Q. About the attraction of coming here, do you think he (Charlie Weis) can make you a better coach? Do you think you can make him a better coach?
COACH TENUTA: I think, obviously, he can make me a better coach. And like I said before, this is Notre Dame. You get so many opportunities to coach in your career. There’s a lot of good jobs, but this is a great job. So Notre Dame is Notre Dame.
Q. Speaking from someone who tried to sneak into Ohio State games and got caught…
COACH TENUTA: I never got caught.
Q. You didn’t get caught, I did.
COACH TENUTA: I never got caught. For six years they couldn’t catch me.
Q. What was maybe your best way of getting in? What was it like watching Woody Hayes games?
COACH TENUTA: The best way to get in was when the band door opened up or the dormitory door opened up, you could run through, then you had to weave your way to get into the second deck. Once you got in and worked your way down to back when they had the track. Then I always want to the visiting side and between B and C deck I stood on the stairs going up to C deck. I could see everything. I was a little blocked on the 20 yard line to the south end zone. But I could see everything else.
All those great teams with Jack Tatum and Rex Kern and all those guys going up into ’73. So it was exciting for me. Obviously, that really got my blood flowing for college football.
Q. Did you get a chance to meet Woody ever and talk football with him?
COACH TENUTA: Yes. I never talked football with him. But most high school guys, especially I’m so close and my high school’s so close there, you know, Coach Hayes lived in my town in Upper Arlington. As a matter of fact, he lived on Cardiff. Everybody that was around got a chance to meet Coach Hayes.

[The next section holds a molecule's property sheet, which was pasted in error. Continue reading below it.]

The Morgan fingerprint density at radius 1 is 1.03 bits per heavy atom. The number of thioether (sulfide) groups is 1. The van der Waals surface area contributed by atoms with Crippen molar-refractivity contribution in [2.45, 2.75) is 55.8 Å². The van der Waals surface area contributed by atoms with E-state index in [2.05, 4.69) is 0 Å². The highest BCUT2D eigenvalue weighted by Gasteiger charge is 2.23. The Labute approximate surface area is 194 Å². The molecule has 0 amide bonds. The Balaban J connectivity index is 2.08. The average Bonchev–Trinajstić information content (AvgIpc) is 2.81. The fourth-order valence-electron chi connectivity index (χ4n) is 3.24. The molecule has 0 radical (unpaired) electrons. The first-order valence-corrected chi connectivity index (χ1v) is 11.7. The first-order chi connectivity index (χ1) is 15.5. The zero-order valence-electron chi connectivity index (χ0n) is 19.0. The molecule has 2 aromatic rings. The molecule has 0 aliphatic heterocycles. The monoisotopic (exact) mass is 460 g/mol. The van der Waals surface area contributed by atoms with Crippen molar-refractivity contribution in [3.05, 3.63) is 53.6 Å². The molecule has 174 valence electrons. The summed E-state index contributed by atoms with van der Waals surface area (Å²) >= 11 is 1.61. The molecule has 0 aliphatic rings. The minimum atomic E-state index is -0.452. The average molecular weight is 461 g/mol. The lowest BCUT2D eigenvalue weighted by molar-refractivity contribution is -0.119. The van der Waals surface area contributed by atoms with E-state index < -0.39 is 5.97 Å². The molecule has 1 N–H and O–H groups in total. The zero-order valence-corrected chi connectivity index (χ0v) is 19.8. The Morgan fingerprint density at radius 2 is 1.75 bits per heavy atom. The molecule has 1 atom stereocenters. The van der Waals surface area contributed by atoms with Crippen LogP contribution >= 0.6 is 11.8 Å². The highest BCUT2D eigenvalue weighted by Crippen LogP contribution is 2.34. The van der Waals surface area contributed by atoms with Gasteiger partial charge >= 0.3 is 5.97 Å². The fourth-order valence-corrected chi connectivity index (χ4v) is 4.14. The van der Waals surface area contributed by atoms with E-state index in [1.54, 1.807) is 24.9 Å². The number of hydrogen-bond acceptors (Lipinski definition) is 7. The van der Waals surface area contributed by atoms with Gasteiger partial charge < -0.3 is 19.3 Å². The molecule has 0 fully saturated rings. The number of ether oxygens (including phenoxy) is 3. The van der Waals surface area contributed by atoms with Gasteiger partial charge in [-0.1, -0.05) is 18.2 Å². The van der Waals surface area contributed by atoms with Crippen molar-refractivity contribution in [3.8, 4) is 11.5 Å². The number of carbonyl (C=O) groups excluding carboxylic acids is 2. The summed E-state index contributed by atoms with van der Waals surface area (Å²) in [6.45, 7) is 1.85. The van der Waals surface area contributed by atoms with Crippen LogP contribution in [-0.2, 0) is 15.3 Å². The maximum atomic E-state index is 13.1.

Q. Your thoughts about him as a coach and his philosophy? Did you take — I know you’ve taken things from a lot of people, did you take anything from Coach Hayes?
COACH TENUTA: Off the top of my head, he’s a legend. So I don’t know if I ever really did. I’m sure that just because he was such a great coach and I wanted to be a coach, I’m sure he inspired me to stay in coaching and get in the college coaching profession.
You never got caught, did you?
Remember then, they didn’t have those rail that’s they had to go through. So if you ever opened one of those gates, you just run through. We’re too old to do that now.
Q. First question, somebody with your reputation, I would assume a lot of jobs came your way. Did you turn down a lot of jobs to take this job?
COACH TENUTA: To me that’s a loaded question. There were a lot of jobs I was interested in. There were a lot of jobs and people that were interested in me. But the first time I talked to Coach Weis, once that happened to me, this is where I wanted to be.
Q. Can you talk about your philosophy with the linebackers? At Georgia Tech you did a lot of blitzing. Do you envision that here as well?
COACH TENUTA: I’m an aggressive attacking guy, so obviously, I hope and Corwin is, too. So we’re going to attack and get downhill and make things happen.
Q. What are you most excited about?
COACH TENUTA: There’s a lot of things to be excited about. This is Notre Dame football. There’s a lot of tradition and everything here. So to me, I’m excited about everything.
Q. What do you hope to bring to the football team?
COACH TENUTA: First and foremost, you have to look at your position first and hopefully you can carry over to the defensive unit.
Q. What strengths do you feel you’re going to bring to the program?
COACH TENUTA: I just think knowledge, first and foremost, and different things to do against different people in your game plan.
Q. What knowledge do you have of last year’s linebacking corps and what sort of scheme did they play?
COACH TENUTA: Since I’ve started on Monday, and I’ve had two early morning workouts and I’ve met all the guys. But I’ve watched lots of film. But, I mean, that’s a tough question after four days.